by Sam Levin
Last week, we wrote about a lawsuit from a Stoddard County resident who was concerned that the Missouri Department of Revenue was violating his privacy by keeping records of his personal information when he went to apply for a concealed carry permit.
Now, a group of Republican lawmakers say they are worried the state could be broadly tracking personal information -- and they've filed a new bill banning officials from keeping copies of documents used to obtain licenses. And if the state has kept these records, they must destroy the documents, the proposal says.
It's a different kind of gun legislation than the proposals making headlines so far this year -- but it's got support from some high-ranking members of the state GOP.
House Bill 787, filed last week, doesn't explicitly mention guns, but does seem to be a direct response to the attention around the Stoddard lawsuit.
As written, the bill "prohibits the Department of Revenue from retaining copies of source documents used to obtain driver's licenses and nondriver's licenses." More specifically:
The department of revenue shall not use technology to capture digital images of source documents so that the images are capable of being retained in electronic storage in a transferable format.
By September 11, 2013, the department of revenue shall securely destroy so as to make irretrievable any source documents that have been obtained from driver's license or nondriver's license applicants.
Daily RFT left a message with the bill's sponsor, Representative Todd Richardson, a Republican, last week. He tells the Post-Dispatch that the legislation is aimed at protecting individuals' privacy.
House Speaker Tim Jones is also a co-sponsor, and as we reported last week, the lawsuit that sparked this debate has the support of Lieutenant Governor Peter Kinder. In addition to the legislation, Republican Representative Jay Barnes has also sent a letter to several state agencies requesting copies of all rules and policies related to the copy and transfer of personal information of those seeking licenses and concealed carry permits, the P-D reports.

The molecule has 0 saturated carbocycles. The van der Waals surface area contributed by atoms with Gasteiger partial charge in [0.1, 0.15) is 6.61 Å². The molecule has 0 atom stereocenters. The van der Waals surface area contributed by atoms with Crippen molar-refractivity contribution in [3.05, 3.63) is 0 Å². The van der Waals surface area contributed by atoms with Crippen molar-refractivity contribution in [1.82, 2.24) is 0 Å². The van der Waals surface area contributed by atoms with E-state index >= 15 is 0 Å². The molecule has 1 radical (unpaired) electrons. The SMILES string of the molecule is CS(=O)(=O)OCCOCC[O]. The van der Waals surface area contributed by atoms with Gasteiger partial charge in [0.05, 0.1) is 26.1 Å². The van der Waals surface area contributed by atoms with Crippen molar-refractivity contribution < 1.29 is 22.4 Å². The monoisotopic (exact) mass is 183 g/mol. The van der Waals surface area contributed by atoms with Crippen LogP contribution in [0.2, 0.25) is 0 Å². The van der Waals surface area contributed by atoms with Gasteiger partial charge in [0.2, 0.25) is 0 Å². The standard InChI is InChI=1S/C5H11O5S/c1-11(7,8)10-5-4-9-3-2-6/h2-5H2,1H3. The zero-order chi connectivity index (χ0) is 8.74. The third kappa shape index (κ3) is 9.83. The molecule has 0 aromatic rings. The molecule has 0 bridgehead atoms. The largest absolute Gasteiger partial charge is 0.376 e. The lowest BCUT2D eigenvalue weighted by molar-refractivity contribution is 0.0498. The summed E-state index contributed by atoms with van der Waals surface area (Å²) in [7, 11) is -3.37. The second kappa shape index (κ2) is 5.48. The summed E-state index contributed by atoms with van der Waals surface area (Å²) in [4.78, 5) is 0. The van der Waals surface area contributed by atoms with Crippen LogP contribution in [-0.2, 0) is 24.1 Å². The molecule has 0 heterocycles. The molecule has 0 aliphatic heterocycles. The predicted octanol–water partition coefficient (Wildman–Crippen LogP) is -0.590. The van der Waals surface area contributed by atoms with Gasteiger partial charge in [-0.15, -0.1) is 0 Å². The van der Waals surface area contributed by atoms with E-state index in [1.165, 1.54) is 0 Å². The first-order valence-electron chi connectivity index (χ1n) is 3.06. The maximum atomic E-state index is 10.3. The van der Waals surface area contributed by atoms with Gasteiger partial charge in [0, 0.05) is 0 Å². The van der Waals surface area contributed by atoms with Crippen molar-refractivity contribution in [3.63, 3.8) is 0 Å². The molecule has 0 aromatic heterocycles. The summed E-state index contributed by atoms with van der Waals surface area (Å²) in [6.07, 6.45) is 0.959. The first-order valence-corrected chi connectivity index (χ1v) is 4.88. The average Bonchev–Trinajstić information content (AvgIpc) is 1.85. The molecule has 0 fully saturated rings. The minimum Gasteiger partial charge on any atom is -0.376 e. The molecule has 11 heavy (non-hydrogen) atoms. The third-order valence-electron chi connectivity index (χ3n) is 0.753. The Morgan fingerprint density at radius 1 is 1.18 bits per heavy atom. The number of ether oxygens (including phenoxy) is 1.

Continue for more details on the proposal and the full draft legislation.
A spokesman with the Department of Revenue last week declined to comment on the pending legislation, which targets a local office and not the statewide agency. We've left a message for the DOR on this latest legislation and will update if we hear back.
It's unclear if hese officials have any evidence about improper record-keeping that may violate privacy rights other than the anecdote of the gun owner in Stoddard County; he claims in his suit that a government official required him to scan his entire permit application -- birth certificate, residency documents and more -- into a government system.
This latest debate comes during a legislative season filled with Republican proposals designed to ensure that the government, locally, and federally, does not in any way infringe on the rights of gun owners.
Here's the full bill, followed by the original lawsuit.